Shaping a Just World

Argentina's contradictory bet

Argentina’s contradictory position is on display as the country seeks to finance its energy transition with fossil fuels extraction, despite the impact on local communities.



 

Last October, Latin America and the Caribbean issued a bold demand ahead of COP28 in Dubai. Their request is crystal clear: meet the annual $100 billion target and overhaul the international financial system for better regional access to funds crucial for climate change adaptation and mitigation. As the climate summit looms, the pressure is on, increasing the urgency to address these demands and make meaningful strides in advancing global climate action.

Argentina, staunchly focused on financing during COP27, is gearing up to strengthen its stance at this year’s summit. »Financing for developing countries is scarce,« emphasized Environment Minister Juan Cabandié during the October Climate Week for Latin America and the Caribbean in Panama. National Energy Secretary Flavia Royón echoed this sentiment at a November colloquium, urging multilateral organizations to provide financial backing for the country’s transition.

While Argentina’s call for financial support is undeniably valid, situated as it is in a region disproportionately hit by climate change despite minimal contributions, there is a contentious element. The nation, grappling with conflicting objectives, is seeking to leverage hydrocarbon exploitation to fund its energy transition, as outlined in the National Energy Transition Plan unveiled in July.

Aligned with the Nationally Determined Contribution (NDC), Argentina’s plan sets ambitious targets, including capping net emissions at 349 million tonnes of carbon dioxide equivalent by 2030 and generating over 50 per cent of electricity from renewable sources by the decade’s end.

With a hefty price tag of $86 billion, the plan hinges on revenue from unconventional fossil gas exports, anticipating a notable »development of the hydrocarbon complex«. This contradicts the government’s commitment to a just transition.

 

Vaca Muerta and the »unfair« transition

Argentina relies on natural gas for nearly 60 per cent of its energy mix, making its inclusion in the transition strategy highly contentious. Luciano Caratori, a researcher at the Centre for Global Climate Change Studies, emphasises that the use of natural gas contradicts the essence of a genuine energy transition, stating, »If there is something that is not the energy transition, it is the status quo.«

Vaca Muerta, located in Patagonia, is Argentina’s largest gas exploitation hub. Ranked as the world’s second-largest unconventional gas reserve and fourth-largest unconventional oil resource, it employs fracking, a method linked to extensive water and chemical usage, air pollution, intensive land use, and heightened seismic activity that has damaged local homes.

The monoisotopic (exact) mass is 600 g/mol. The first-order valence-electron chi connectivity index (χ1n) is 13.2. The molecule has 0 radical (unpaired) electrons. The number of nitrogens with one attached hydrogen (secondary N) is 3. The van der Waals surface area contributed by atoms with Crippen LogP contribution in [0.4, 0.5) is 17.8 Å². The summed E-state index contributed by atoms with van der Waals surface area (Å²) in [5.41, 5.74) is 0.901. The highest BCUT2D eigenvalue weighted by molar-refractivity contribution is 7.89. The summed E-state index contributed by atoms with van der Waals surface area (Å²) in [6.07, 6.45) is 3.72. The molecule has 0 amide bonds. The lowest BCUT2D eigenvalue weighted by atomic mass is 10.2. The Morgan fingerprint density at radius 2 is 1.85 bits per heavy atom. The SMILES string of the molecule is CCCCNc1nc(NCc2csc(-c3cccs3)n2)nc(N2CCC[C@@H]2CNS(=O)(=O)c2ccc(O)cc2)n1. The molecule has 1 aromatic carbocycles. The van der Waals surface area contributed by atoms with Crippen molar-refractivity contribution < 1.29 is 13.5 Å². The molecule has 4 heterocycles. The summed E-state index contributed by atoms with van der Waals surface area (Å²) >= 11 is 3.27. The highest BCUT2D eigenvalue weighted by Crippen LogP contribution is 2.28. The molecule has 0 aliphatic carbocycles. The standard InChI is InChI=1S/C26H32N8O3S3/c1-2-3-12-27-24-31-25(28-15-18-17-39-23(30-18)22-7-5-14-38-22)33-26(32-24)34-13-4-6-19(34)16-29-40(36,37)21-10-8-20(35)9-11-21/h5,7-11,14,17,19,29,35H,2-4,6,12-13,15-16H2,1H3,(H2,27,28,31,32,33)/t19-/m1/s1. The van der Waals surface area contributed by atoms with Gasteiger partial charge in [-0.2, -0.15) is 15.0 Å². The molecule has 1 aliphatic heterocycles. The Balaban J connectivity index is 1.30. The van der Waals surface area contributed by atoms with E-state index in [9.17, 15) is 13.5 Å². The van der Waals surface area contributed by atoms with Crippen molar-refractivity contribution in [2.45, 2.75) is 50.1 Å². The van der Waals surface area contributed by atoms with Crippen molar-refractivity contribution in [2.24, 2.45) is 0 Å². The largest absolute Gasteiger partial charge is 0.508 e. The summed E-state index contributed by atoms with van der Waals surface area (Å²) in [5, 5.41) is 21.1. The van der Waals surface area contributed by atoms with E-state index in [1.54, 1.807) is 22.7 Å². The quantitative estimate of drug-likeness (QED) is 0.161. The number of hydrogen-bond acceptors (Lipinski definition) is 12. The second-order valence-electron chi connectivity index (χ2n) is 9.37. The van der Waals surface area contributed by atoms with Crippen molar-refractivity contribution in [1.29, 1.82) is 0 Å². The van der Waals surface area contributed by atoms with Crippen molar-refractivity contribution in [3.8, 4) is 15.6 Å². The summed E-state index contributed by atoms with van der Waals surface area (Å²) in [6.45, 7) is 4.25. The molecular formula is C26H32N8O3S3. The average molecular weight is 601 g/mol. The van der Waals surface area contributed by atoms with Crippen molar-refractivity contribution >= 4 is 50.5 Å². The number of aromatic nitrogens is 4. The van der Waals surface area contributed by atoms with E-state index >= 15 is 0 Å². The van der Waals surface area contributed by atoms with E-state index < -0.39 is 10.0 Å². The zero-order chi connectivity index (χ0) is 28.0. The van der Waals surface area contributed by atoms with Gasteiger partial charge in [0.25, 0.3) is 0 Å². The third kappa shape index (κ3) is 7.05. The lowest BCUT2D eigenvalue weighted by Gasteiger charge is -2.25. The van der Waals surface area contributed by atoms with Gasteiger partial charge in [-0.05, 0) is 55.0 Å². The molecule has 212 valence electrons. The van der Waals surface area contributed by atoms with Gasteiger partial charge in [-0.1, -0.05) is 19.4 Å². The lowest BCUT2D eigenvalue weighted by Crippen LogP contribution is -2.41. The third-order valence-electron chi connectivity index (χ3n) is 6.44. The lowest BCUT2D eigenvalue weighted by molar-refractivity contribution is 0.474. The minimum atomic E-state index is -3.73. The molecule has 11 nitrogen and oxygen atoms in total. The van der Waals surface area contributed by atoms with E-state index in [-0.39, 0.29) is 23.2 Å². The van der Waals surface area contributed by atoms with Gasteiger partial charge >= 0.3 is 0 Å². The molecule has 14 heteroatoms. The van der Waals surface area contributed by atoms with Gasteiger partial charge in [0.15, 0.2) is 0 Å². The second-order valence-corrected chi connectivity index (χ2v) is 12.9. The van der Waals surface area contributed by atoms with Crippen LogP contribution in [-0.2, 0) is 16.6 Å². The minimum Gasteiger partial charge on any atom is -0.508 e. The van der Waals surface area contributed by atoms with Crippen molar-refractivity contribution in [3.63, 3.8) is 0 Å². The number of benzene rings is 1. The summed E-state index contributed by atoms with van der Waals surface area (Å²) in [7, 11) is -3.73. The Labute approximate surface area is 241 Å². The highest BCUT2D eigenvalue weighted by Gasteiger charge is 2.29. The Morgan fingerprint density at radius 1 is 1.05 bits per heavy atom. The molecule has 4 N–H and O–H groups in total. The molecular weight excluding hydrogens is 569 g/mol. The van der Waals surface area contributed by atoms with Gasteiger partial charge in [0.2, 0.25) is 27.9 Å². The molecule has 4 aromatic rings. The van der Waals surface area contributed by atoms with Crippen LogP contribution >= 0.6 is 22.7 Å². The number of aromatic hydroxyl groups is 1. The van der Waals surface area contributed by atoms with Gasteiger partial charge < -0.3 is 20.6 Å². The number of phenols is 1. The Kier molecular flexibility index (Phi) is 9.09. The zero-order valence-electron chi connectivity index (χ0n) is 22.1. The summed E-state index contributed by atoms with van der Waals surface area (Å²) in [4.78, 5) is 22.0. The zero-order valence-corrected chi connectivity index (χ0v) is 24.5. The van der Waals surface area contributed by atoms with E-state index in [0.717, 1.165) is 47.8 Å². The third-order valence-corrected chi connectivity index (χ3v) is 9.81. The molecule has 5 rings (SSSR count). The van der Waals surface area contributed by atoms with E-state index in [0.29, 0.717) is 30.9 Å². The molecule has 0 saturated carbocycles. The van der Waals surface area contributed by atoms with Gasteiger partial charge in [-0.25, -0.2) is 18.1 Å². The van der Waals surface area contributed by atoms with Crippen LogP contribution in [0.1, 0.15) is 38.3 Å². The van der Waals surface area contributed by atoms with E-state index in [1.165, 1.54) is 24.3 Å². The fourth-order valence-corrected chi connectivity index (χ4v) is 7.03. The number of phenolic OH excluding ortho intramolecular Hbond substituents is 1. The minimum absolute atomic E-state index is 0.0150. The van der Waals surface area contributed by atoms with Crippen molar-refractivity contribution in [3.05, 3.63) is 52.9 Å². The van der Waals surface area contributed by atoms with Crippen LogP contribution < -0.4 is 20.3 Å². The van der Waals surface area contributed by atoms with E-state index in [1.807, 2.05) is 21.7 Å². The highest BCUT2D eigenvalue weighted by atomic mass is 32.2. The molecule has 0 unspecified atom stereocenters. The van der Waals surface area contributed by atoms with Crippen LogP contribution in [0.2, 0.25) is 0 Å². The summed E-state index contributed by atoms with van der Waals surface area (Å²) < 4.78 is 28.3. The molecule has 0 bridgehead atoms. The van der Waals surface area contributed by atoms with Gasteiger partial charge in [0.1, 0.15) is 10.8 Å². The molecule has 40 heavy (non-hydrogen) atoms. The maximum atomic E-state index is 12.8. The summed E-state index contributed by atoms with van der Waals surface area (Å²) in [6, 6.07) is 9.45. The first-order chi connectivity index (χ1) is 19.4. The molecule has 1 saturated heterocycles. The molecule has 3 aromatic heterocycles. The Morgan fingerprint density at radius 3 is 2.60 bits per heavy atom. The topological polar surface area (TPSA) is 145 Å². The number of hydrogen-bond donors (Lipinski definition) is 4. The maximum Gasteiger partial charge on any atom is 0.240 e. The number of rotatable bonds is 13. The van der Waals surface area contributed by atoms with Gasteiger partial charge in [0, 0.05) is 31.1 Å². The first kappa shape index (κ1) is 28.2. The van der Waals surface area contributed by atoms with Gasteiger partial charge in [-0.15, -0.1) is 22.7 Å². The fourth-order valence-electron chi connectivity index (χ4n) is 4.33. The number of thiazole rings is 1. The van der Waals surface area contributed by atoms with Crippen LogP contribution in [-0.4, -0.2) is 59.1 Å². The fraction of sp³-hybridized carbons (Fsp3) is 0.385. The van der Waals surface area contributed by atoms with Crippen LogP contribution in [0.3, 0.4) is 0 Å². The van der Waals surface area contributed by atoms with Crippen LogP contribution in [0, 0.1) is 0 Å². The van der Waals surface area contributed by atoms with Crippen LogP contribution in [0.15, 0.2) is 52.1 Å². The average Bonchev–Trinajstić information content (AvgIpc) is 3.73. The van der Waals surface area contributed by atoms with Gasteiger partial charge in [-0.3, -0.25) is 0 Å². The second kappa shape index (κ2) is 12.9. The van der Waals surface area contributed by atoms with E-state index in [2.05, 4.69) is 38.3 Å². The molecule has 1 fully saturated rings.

Exploiting Vaca Muerta has also affected the local economy. A report by the Environment and Natural Resources Foundation highlights the »disproportionately increased« cost of living for local residents. This is attributed to the adjustment of prices to the salaries of oil employees, the majority of whom are workers from other provinces or foreigners seeking new job opportunities.

Vaca Muerta is home to 34 indigenous communities, and the National Institute of Indigenous Affairs calls attention to the fact that land is being occupied by companies through state concessions without prior consultation.

According to the Mapuche Confederation of Neuquén, a collective representing indigenous communities, »All forms of life have been affected by extractivism, not just human life.« They assert that the exploitation fails to yield »any benefit« for the communities in the region.

A notable example is the situation in Añelo, recognised as the capital of Vaca Muerta, where nearly 60 per cent of residents lack access to natural gas. Despite being located above one of the world’s largest gas reserves, the local population does not enjoy its benefits, with over half of them relying on firewood or bottled gas for cooking and heating.

Even after a decade of exploitation, local communities persist in demanding the consolidation of their rights. Looking ahead to the upcoming climate summit in Dubai, the Mapuche Confederation said that even though they will closely watch the developments at COP28, they are not expecting much from the summit.
 

The Argentine delegation is heading to the conference with a contradictory position. On the one hand, it is seeking additional funding for a »just« energy transition but this plea is juxtaposed against the persistent support for natural gas exploitation, casting a shadow of uncertainty over the genuine commitment to positive change for the affected communities.

The outcome of this high-stakes dilemma at COP28 will reverberate in the ongoing global discourse on sustainable development, serving as a litmus test for the sincerity of nations in balancing economic interests with environmental justice.

 


About the author

Belén López Mensaque is a multimedia journalist specialising in reporting about climate change. She works as a television producer, author and content creator for social networks at El Doce in Córdoba, Argentina. Although journalistic writing is her speciality, she is always interested in exploring new communication channels.

 

This year, we are working with Climate Tracker and supporting journalist Belén López Mensaque to take part in their programme. She is receiving training from Climate Tracker, reporting on COP28 for us and also attending events organised by the Friedrich-Ebert-Stiftung.

The opinions and statements of the guest authors expressed in this article do not reflect the position of  the Friedrich-Ebert-Stiftung.


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